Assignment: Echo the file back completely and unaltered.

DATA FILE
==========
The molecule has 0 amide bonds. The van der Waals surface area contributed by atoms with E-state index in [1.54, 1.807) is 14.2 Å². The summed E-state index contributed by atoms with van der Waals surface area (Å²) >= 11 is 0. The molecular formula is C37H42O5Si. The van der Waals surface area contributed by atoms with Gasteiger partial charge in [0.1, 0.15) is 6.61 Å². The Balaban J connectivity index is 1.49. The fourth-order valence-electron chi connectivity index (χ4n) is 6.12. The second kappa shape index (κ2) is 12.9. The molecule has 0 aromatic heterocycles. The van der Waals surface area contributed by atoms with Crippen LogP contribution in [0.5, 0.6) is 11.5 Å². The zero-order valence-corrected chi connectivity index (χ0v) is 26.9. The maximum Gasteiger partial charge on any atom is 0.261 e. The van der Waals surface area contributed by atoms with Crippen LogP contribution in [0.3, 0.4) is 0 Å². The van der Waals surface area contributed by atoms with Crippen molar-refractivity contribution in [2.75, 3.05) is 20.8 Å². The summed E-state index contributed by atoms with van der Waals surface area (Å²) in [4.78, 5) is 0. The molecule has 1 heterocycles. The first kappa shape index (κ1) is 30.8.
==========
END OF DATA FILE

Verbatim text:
The molecule has 0 amide bonds. The van der Waals surface area contributed by atoms with E-state index in [1.54, 1.807) is 14.2 Å². The summed E-state index contributed by atoms with van der Waals surface area (Å²) >= 11 is 0. The molecular formula is C37H42O5Si. The van der Waals surface area contributed by atoms with Gasteiger partial charge in [0.1, 0.15) is 6.61 Å². The Balaban J connectivity index is 1.49. The fourth-order valence-electron chi connectivity index (χ4n) is 6.12. The second kappa shape index (κ2) is 12.9. The molecule has 0 aromatic heterocycles. The van der Waals surface area contributed by atoms with Crippen LogP contribution in [0.5, 0.6) is 11.5 Å². The zero-order valence-corrected chi connectivity index (χ0v) is 26.9. The maximum Gasteiger partial charge on any atom is 0.261 e. The van der Waals surface area contributed by atoms with Crippen LogP contribution in [0.3, 0.4) is 0 Å². The van der Waals surface area contributed by atoms with Crippen molar-refractivity contribution in [2.75, 3.05) is 20.8 Å². The summed E-state index contributed by atoms with van der Waals surface area (Å²) in [4.78, 5) is 0. The molecule has 1 heterocycles. The first kappa shape index (κ1) is 30.8.